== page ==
But the problem is, when was that the attitude? Maybe if you’re David Bowie, you’re thinking you’re just maintaining and living. But if you’re an indie, you’re trying to get to being David Bowie. That constant mission and trying to become something you are currently not is ironically the biggest killer in getting somewhere because being consistent is the key to growing a business, including a musical one. You have to consistently show up for a fan base that slowly but surely grows and grows and grows.
Somebody like me tends to periodically, consistently, find the inconsistent and break down completely and reinvent. Somebody like Eric too. First being dominguez, then being semper Thou, then being Hericlitus. This is partly about being poisoned by the neo-christian-british-manifest-destiny-glory-trip but it’s also partly about being on a path of growth and creation, which means constant change. The irony is that some of the most creative and vibrant artists are that because of this nature of constant upheaval and change, and thus they’re the ones that never get anywhere.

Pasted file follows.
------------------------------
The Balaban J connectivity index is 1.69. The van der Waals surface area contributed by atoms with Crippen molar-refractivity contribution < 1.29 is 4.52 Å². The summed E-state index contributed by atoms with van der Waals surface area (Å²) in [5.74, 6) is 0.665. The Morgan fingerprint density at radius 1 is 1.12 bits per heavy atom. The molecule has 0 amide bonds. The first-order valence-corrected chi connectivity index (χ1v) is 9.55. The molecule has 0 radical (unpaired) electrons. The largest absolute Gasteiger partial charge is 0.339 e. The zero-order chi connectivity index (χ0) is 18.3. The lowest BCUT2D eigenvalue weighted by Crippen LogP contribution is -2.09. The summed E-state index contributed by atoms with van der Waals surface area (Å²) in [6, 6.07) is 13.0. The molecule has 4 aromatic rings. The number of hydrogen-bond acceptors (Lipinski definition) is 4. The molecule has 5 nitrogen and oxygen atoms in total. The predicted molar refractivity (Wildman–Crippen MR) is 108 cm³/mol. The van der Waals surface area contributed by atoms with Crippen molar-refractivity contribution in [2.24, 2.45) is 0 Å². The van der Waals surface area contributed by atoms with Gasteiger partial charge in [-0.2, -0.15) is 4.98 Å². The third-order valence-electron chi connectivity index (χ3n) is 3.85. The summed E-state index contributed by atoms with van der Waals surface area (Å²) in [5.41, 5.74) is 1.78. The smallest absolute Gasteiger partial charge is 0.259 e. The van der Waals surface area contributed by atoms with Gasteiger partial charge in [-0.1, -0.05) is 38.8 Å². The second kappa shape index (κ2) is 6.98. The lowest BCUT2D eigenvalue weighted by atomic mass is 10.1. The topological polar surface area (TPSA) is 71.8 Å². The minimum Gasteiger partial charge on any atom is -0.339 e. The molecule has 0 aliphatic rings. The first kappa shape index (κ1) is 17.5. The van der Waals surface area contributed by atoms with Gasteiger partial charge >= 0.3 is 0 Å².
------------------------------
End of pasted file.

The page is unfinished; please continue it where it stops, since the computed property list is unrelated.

So maybe it’s not entirely the fucked upness of the industry, but the nature of the beast itself. I’m sure there are plenty that would say that’s fine, because the point of the art is not to make money or be famous.
So all that may be why so much of what you hear that becomes “popular” is so boring and lifeless. And why there are so many things that a LOT of people know about, but most of those people don’t actually like it, and the whole boring perpetuation comes. Of course there are examples of people that break down and reinvent and make that be their strength. Madonna comes to mind. That woman reinvents her “image” every time she does an album.
But there are obviously some very crucial keys that DO NOT CHANGE with Madonna. That foundation allows her to change what doesn’t matter – her hair, her clothes. These are not the things that people latch on to. Her name, for example, cannot change. She, like any of us, would be dealt a great setback were she to decide the name needed to change. In fact that’s the number one thing, even more than the style of music. But her music, although changing much, adheres to a few basic principles, staying within a certain genre/category. She also changes ALONG WITH that genre, rather than counter to it, so she actually maintains a much more consistent connection than if her music were to remain actually static. She follows the trends, as it were.